Maurice Saatchi and the Conservative Party went their separate ways last year, after three decades of cooperation. The peer's advertising agency, famous for Margaret Thatcher's successful "Labour isn't working" campaign in 1979, fell out with the new David Cameron team and "had no plans to pursue its business in future". Lord Saatchi quit as Tory chairman, and this summer criticised Cameron for "nicey nicey" politics and lacking substance.
I'm told, however, that M&C Saatchi are surprisingly "in the running" to pitch for the Conservatives' election advertising account, sure to be a bumper pay day.
"You can't ignore their record," said a CCHQ source. "You have to remember that Steve Hilton [Cameron's adviser] is close to Saatchi, who has even said Hilton is a young version of himself."
Richard Chalk, the Tories' highly-rated former events boss, works for Saatchi now, although not on political advertising. The 26-year-old former ad exec Anna-Maren Ashfor, now at CCHQ, has dealt with the prospective agencies.
One agency the Tories are said to have approached is WCRS, whose clients include 118 118, BMW and Transport for London. Its flamboyant chairman, Robin Wight, is an old-school Tory and political junkie fond of bright suits. He wore a Weetabix-pattern outfit for one pitch.
Should the irrepressible Wight beat Saatchi to the account, David Cameron must hope that Wight produces better results than he did working with Billy Connolly to promote the Lotto – voted the most irritating advert of 2002.
Nasty episode: Steve calls in the silks
Steve Coogan is talking to his lawyers following bizarre reported suggestions by the increasingly scary-looking rock widow Courtney Love that he might shoulder some responsibility for his actor friend Owen Wilson's "hard living" and reported suicide attempt. One could not but wince, then, leafing through last night's television listings.
Coogan is back on the small screen for a second series of his BBC2 sitcom Saxondale, in which he plays the angry ex-roadie-cum-pest controller Tommy.
As the Law of Sod would have it, yesterday's episode saw Tommy stumble across a man called Martin considering suicide. He tries to help him, but "Tommy quickly suffers compassion fatigue." Oh dear.
Coogan's website, meanwhile, is bullish, proposing that the comedian is "also responsible for the recent collapse of the housing market in the US. It must be Coogan's fault."
BBC colleagues of the white thigh-flashing, Mandarin-jabbering presenter Emily Maitlis, above right, are unlikely to come up with a cruel nickname for her based on her recent advert for Newsnight, in which she showed a little too much shapely leg for Middle England's liking.
That's because they already have a nickname for her.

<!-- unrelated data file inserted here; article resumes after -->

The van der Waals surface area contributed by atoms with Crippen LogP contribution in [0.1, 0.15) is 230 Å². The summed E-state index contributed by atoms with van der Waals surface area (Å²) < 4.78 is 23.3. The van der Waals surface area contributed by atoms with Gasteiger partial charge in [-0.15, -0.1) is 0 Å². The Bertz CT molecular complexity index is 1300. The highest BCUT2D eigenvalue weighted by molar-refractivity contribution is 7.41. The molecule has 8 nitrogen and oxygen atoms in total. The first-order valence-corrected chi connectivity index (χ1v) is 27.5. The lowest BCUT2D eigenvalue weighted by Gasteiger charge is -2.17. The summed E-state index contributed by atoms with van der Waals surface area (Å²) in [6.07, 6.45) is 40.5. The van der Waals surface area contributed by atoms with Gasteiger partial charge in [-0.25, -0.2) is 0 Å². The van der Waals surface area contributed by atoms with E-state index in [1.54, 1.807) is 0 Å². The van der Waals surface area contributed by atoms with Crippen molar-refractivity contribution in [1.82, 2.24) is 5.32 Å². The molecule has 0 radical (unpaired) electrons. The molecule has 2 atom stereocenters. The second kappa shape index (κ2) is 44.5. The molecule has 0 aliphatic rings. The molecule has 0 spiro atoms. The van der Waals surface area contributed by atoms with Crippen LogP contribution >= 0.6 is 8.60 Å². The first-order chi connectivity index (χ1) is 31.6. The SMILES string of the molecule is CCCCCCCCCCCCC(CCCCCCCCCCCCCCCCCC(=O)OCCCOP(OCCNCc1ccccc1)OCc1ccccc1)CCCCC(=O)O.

She is known in White City as "Balok", a production source says, because of her resemblance to the fierce, bald-headed alien from Star Trek, who threatens to blow up the Starship Enterprise in the 1966 episode, "The Corbomite Maneuver", and consign Kirk, Spock and Co to oblivion. William Shatner has said he didn't enjoy filming that one.
I keep looking, harder and harder, but I just can't see the likeness.
The Berlin Philharmonic was an "obedient servant" of Adolf Hitler, securing wealth and patronage in return for becoming craven apologists for his regime – as detailed in a new book in Germany, The Reich's Orchestra.
The BBC's coded Second World War broadcasts to the underground resistance in Nazi-controlled Europe began and ended with the start of Beethoven's Fifth Symphony. The "di-di-di-dah" form of notes was the morse code for V and victory.
It was only after the war, when the Beeb came to paying royalties to the relevant musicians for using their recording, that a horrible cock-up was realised.
Which symphony outfit had played the notes that went out over the BBC's airwaves many hundreds of times in battle? None other than Hitler's beloved, the Berlin Philharmonic!
Prince's man seeks solace in a crowd
It has not been the easiest of weeks for Prince Charles's public relations adviser, Paddy Harverson, in the run-up to today's private memorial service for Princess Diana, that icon of the emotionally needy.
Harverson has been tasked with handling the fallout from the Plant Whisperer's incompetent "un-inviting" of his wife, Camilla.
Few would begrudge Paddy escaping Clarence House and the ever-present spectre of the late princess, but I was nevertheless surprised to bump in to him on Wednesday evening in a crowd of revellers at The French House, a ratty Soho saloon populated by a dutiful gargoyle army of boiling purple-faced boozers and resting thespians.
He seemed rather chipper, given the circumstances.Reuse content